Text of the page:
Much of the world has pinned its hopes on a vaccine as a way out of the Covid-19 pandemic that has infected more than 15 million and killed more than 630,000 people globally. The World Health Organization says there are 25 potential coronavirus vaccines in clinical trials internationally. In the United States, the government has put its money behind several different vaccine candidates through Operation Warp Speed.
One of those vaccines is being developed by the Vaccine Research Center at the National Institutes of Health’s National Institute of Allergy and Infectious Diseases, in partnership with the biotechnology company Moderna. The vaccine is expected to enter Phase 3 testing next week. This phase of the trial is expected to involve 30,000 volunteers and will test whether the vaccine protects people against the coronavirus.
Moderna’s works and partners
Moderna is working with the NIH and Biomedical Advanced Research and Development Authority to develop its vaccine as part of Operation Warp Speed, the Trump administration’s effort to pinpoint and accelerate the most effective coronavirus vaccines.
Volunteers won’t know if they’re getting the real shot or a dummy version. After two doses, scientists will closely track which group experiences more infections as they go about their daily routines, especially in areas where the virus still is spreading unchecked.
The vaccine uses messenger RNA (mRNA), a molecule used by cells to build proteins — in this case, the proteins that are needed to build the coronavirus’ spike protein, which the virus uses to attach itself to and infect human cells. Once the immune system learns to recognize this target — thanks to the vaccine — it can mount a response faster than if it encountered the virus for the first time due to an infection.
Early results from the Phase 1 study were published in the New England Journal of Medicine in mid-July. The study showed that the vaccine, given at three different doses, triggered an immune response in the people who received it (the higher the dose, the higher the immune response). More than half of the participants experienced side effects including fatigue, chills, headache, muscle pain and pain at the injection site. The Phase 3 trial will involve the middle dose –100 micrograms (µg).Dr. Barney Graham is the deputy director of the Vaccine Research Center. He spoke to Dr. Sanjay Gupta to explain a little bit about the technology behind the Moderna vaccine. What follows is a portion of their conversation, edited for length and clarity, to explain what is happening inside the body.
How does the Vaccine work?
Dr. Sanjay Gupta:How does the vaccine work — you’re giving a little portion of messenger RNA [mRNA] to somebody. What is the mRNA and how does the body respond and create these antibodies?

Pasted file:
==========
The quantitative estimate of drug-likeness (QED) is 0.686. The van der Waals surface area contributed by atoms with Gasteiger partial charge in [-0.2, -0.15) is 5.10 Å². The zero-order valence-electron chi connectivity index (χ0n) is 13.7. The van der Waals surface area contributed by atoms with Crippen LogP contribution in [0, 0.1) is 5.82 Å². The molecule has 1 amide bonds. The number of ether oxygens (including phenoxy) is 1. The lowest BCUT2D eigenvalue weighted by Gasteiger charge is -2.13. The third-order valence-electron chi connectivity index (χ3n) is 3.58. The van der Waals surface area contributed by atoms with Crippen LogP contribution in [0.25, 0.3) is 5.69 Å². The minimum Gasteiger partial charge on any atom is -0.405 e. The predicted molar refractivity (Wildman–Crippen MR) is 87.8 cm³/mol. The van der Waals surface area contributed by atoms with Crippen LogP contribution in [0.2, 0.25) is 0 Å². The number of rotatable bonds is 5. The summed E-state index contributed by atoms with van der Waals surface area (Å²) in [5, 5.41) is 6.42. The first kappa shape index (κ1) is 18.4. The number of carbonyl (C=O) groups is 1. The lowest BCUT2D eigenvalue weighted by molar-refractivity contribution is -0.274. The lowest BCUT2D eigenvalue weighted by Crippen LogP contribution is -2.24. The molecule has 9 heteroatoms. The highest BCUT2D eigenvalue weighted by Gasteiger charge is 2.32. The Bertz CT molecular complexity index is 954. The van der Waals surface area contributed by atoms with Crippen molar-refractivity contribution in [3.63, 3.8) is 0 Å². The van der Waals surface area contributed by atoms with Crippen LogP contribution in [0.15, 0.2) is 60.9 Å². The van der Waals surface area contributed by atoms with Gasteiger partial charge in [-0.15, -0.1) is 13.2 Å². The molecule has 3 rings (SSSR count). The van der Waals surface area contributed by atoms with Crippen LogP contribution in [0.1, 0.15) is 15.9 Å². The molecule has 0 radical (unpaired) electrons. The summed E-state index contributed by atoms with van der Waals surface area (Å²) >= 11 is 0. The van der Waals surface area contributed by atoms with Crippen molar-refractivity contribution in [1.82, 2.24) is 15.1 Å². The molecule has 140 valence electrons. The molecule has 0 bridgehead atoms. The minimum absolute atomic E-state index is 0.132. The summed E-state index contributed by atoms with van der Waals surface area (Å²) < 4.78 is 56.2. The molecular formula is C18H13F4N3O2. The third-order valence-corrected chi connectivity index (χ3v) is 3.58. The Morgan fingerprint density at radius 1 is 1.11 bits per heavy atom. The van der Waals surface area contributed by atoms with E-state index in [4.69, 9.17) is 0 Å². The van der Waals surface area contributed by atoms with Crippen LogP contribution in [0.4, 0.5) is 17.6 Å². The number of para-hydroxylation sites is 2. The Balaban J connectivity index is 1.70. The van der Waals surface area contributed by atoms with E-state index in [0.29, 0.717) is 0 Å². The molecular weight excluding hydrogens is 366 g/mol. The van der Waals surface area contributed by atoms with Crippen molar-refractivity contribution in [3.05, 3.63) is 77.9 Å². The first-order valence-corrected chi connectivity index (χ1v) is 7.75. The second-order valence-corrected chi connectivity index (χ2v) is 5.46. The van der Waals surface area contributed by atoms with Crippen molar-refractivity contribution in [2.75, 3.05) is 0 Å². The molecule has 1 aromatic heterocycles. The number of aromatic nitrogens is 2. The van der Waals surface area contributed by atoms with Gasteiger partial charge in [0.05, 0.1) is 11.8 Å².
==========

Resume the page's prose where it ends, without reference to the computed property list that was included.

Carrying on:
Dr. Barney Graham:Our human genome is made of DNA; this is a double-stranded molecule. Most people have heard of DNA. The way our body makes proteins is that, from the DNA template that is made of nucleotides [basic building blocks], it does something called transcription: It uses its DNA template to make an RNA template. So, the RNA is the template we use in our own body normally to make proteins that are necessary for cell function … and that part is called translation .
And so when you put RNA directly into the muscle cell, by injecting it in as a vaccine, that RNA goes right into the cytoplasm [the body, not the nucleus] of the cell, is translated by the ribosomes to make a protein. And in our case, the mRNA that we use to make this protein is our vaccine. And when that RNA goes into the muscle cell, it creates and produces a protein, and when that protein is sitting on the muscle cell, it looks just like the protein that would be sitting on a virus, except we don’t have to give it the whole virus, we just give it the protein. And this is the main point of attack; the immune system recognizes this, it starts making antibodies to different surfaces on this protein. And then we count on those antibodies to be present if the virus ever shows up with this same exact protein on its surface. That’s the way this mRNA vaccine is working.
Moderna receives additional $475 Million
Moderna Inc. said on Sunday it has received an additional $472 million from the US government’s Biomedical Advanced Research and Development Authority (BARDA) to support development of its novel coronavirus vaccine.
The US-based drug maker said the additional funding will support its late-stage clinical development including the expanded Phase 3 study of Moderna’s vaccine candidate.
In April, Moderna had received $483 million from the US federal agency that funds disease-fighting technology, when the experimental vaccine was in an early-stage trial conducted by the US National Institutes of Health.
“Encouraged by the Phase 1 data, we believe that our mRNA vaccine may aid in addressing the COVID-19 pandemic and preventing future outbreaks,” Chief Executive Officer Stéphane Bancel said in a press release.
Moderna said it remains on track to be able to deliver about 500 million doses per year, and possibly up to 1 billion doses per year, beginning in 2021.
The announcement about further funding came two days after the drug developer said its formula used in developing the vaccine was not covered under patents owned by Arbutus Biopharma.
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